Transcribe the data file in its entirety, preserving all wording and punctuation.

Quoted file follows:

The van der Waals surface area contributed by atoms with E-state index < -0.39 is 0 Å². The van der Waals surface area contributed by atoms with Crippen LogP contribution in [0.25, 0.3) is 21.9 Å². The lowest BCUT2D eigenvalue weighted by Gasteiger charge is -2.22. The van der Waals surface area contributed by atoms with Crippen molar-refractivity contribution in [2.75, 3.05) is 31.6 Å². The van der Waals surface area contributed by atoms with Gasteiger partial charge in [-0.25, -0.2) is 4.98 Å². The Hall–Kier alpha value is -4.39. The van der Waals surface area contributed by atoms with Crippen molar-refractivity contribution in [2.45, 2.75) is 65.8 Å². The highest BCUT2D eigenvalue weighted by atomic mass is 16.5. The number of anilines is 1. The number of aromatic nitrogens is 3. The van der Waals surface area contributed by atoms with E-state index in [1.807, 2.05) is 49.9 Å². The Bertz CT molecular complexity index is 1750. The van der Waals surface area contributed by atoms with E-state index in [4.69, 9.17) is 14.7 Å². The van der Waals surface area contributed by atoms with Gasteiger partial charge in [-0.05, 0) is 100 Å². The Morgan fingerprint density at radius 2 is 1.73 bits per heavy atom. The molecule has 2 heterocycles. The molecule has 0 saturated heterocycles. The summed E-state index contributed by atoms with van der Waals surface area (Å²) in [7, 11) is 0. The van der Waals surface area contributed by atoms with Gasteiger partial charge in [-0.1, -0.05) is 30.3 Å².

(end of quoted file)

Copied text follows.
The van der Waals surface area contributed by atoms with E-state index < -0.39 is 0 Å². The van der Waals surface area contributed by atoms with Crippen LogP contribution in [0.25, 0.3) is 21.9 Å². The lowest BCUT2D eigenvalue weighted by Gasteiger charge is -2.22. The van der Waals surface area contributed by atoms with Crippen molar-refractivity contribution in [2.75, 3.05) is 31.6 Å². The van der Waals surface area contributed by atoms with Gasteiger partial charge in [-0.25, -0.2) is 4.98 Å². The Hall–Kier alpha value is -4.39. The van der Waals surface area contributed by atoms with Crippen molar-refractivity contribution in [2.45, 2.75) is 65.8 Å². The highest BCUT2D eigenvalue weighted by atomic mass is 16.5. The number of anilines is 1. The number of aromatic nitrogens is 3. The van der Waals surface area contributed by atoms with E-state index in [1.807, 2.05) is 49.9 Å². The Bertz CT molecular complexity index is 1750. The van der Waals surface area contributed by atoms with E-state index in [4.69, 9.17) is 14.7 Å². The van der Waals surface area contributed by atoms with Gasteiger partial charge in [-0.05, 0) is 100 Å². The Morgan fingerprint density at radius 2 is 1.73 bits per heavy atom. The molecule has 2 heterocycles. The molecule has 0 saturated heterocycles. The summed E-state index contributed by atoms with van der Waals surface area (Å²) in [7, 11) is 0. The van der Waals surface area contributed by atoms with Gasteiger partial charge in [-0.1, -0.05) is 30.3 Å².